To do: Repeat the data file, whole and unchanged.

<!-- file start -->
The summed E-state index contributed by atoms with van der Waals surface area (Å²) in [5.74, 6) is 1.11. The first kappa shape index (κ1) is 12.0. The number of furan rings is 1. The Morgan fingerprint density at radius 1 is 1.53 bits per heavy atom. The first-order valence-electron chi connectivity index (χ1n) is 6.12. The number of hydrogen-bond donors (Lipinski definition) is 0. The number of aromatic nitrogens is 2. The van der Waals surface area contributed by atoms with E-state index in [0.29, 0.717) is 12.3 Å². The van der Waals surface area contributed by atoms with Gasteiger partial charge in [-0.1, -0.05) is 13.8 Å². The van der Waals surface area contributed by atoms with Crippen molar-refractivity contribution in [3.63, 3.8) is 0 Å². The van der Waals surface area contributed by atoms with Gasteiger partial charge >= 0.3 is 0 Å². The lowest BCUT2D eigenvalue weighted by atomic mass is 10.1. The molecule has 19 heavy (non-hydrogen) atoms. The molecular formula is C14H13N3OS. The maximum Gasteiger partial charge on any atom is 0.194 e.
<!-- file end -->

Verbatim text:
The summed E-state index contributed by atoms with van der Waals surface area (Å²) in [5.74, 6) is 1.11. The first kappa shape index (κ1) is 12.0. The number of furan rings is 1. The Morgan fingerprint density at radius 1 is 1.53 bits per heavy atom. The first-order valence-electron chi connectivity index (χ1n) is 6.12. The number of hydrogen-bond donors (Lipinski definition) is 0. The number of aromatic nitrogens is 2. The van der Waals surface area contributed by atoms with E-state index in [0.29, 0.717) is 12.3 Å². The van der Waals surface area contributed by atoms with Gasteiger partial charge in [-0.1, -0.05) is 13.8 Å². The van der Waals surface area contributed by atoms with Crippen molar-refractivity contribution in [3.63, 3.8) is 0 Å². The van der Waals surface area contributed by atoms with Gasteiger partial charge >= 0.3 is 0 Å². The lowest BCUT2D eigenvalue weighted by atomic mass is 10.1. The molecule has 19 heavy (non-hydrogen) atoms. The molecular formula is C14H13N3OS. The maximum Gasteiger partial charge on any atom is 0.194 e.